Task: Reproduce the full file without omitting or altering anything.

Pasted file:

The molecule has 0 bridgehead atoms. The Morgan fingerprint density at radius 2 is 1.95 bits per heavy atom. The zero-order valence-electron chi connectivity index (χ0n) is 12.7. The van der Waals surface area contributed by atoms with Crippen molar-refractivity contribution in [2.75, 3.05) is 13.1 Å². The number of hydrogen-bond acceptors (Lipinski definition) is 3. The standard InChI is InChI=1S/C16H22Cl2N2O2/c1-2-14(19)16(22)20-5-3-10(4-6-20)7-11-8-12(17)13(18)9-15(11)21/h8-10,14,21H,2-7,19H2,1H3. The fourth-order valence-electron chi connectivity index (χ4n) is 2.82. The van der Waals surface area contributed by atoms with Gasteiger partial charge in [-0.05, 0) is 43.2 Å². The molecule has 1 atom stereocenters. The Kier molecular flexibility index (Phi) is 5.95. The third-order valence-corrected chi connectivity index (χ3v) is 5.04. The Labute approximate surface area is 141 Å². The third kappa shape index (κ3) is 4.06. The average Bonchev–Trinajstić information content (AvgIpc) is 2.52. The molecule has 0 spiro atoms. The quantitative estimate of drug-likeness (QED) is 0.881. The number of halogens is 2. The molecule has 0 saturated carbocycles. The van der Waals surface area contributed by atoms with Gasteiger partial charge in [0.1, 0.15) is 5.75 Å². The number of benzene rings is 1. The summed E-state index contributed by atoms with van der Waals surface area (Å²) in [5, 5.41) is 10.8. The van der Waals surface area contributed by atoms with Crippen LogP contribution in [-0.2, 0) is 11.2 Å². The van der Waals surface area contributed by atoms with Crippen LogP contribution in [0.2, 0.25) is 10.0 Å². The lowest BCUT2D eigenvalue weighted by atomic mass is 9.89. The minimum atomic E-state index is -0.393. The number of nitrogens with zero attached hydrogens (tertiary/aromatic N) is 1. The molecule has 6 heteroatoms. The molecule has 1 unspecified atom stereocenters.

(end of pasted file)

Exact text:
The molecule has 0 bridgehead atoms. The Morgan fingerprint density at radius 2 is 1.95 bits per heavy atom. The zero-order valence-electron chi connectivity index (χ0n) is 12.7. The van der Waals surface area contributed by atoms with Crippen molar-refractivity contribution in [2.75, 3.05) is 13.1 Å². The number of hydrogen-bond acceptors (Lipinski definition) is 3. The standard InChI is InChI=1S/C16H22Cl2N2O2/c1-2-14(19)16(22)20-5-3-10(4-6-20)7-11-8-12(17)13(18)9-15(11)21/h8-10,14,21H,2-7,19H2,1H3. The fourth-order valence-electron chi connectivity index (χ4n) is 2.82. The van der Waals surface area contributed by atoms with Gasteiger partial charge in [-0.05, 0) is 43.2 Å². The molecule has 1 atom stereocenters. The Kier molecular flexibility index (Phi) is 5.95. The third-order valence-corrected chi connectivity index (χ3v) is 5.04. The Labute approximate surface area is 141 Å². The third kappa shape index (κ3) is 4.06. The average Bonchev–Trinajstić information content (AvgIpc) is 2.52. The molecule has 0 spiro atoms. The quantitative estimate of drug-likeness (QED) is 0.881. The number of halogens is 2. The molecule has 0 saturated carbocycles. The van der Waals surface area contributed by atoms with Gasteiger partial charge in [0.1, 0.15) is 5.75 Å². The number of benzene rings is 1. The summed E-state index contributed by atoms with van der Waals surface area (Å²) in [5, 5.41) is 10.8. The van der Waals surface area contributed by atoms with Crippen LogP contribution in [-0.2, 0) is 11.2 Å². The van der Waals surface area contributed by atoms with Crippen LogP contribution in [0.2, 0.25) is 10.0 Å². The lowest BCUT2D eigenvalue weighted by atomic mass is 9.89. The minimum atomic E-state index is -0.393. The number of nitrogens with zero attached hydrogens (tertiary/aromatic N) is 1. The molecule has 6 heteroatoms. The molecule has 1 unspecified atom stereocenters.